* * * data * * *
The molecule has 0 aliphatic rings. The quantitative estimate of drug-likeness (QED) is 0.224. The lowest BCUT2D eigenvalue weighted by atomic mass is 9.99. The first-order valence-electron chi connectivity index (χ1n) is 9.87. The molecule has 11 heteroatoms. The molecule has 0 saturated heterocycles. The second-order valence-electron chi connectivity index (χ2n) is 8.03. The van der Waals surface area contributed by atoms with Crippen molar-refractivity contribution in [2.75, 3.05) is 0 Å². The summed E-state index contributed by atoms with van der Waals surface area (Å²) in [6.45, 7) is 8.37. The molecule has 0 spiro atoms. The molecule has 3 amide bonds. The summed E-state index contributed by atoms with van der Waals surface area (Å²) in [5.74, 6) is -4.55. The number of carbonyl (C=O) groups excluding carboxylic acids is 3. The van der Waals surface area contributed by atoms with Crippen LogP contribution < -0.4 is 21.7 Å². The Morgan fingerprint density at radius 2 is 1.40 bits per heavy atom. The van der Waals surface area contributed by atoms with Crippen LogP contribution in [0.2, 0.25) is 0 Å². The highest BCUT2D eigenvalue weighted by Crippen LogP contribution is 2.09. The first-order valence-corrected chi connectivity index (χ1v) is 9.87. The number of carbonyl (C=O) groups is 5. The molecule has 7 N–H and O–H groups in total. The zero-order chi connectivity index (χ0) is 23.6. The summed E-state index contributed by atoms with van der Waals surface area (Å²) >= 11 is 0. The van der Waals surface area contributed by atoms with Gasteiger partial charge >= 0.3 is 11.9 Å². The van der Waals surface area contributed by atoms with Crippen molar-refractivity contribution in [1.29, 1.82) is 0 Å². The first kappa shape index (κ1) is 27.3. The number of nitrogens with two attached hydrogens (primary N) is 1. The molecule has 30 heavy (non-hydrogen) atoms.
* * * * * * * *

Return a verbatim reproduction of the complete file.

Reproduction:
The molecule has 0 aliphatic rings. The quantitative estimate of drug-likeness (QED) is 0.224. The lowest BCUT2D eigenvalue weighted by atomic mass is 9.99. The first-order valence-electron chi connectivity index (χ1n) is 9.87. The molecule has 11 heteroatoms. The molecule has 0 saturated heterocycles. The second-order valence-electron chi connectivity index (χ2n) is 8.03. The van der Waals surface area contributed by atoms with Crippen molar-refractivity contribution in [2.75, 3.05) is 0 Å². The summed E-state index contributed by atoms with van der Waals surface area (Å²) in [6.45, 7) is 8.37. The molecule has 0 spiro atoms. The molecule has 3 amide bonds. The summed E-state index contributed by atoms with van der Waals surface area (Å²) in [5.74, 6) is -4.55. The number of carbonyl (C=O) groups excluding carboxylic acids is 3. The van der Waals surface area contributed by atoms with Crippen LogP contribution < -0.4 is 21.7 Å². The Morgan fingerprint density at radius 2 is 1.40 bits per heavy atom. The van der Waals surface area contributed by atoms with Crippen LogP contribution in [0.2, 0.25) is 0 Å². The highest BCUT2D eigenvalue weighted by Crippen LogP contribution is 2.09. The first-order valence-corrected chi connectivity index (χ1v) is 9.87. The number of carbonyl (C=O) groups is 5. The molecule has 7 N–H and O–H groups in total. The zero-order chi connectivity index (χ0) is 23.6. The summed E-state index contributed by atoms with van der Waals surface area (Å²) >= 11 is 0. The van der Waals surface area contributed by atoms with Gasteiger partial charge >= 0.3 is 11.9 Å². The van der Waals surface area contributed by atoms with Crippen molar-refractivity contribution in [1.29, 1.82) is 0 Å². The first kappa shape index (κ1) is 27.3. The number of nitrogens with two attached hydrogens (primary N) is 1. The molecule has 30 heavy (non-hydrogen) atoms.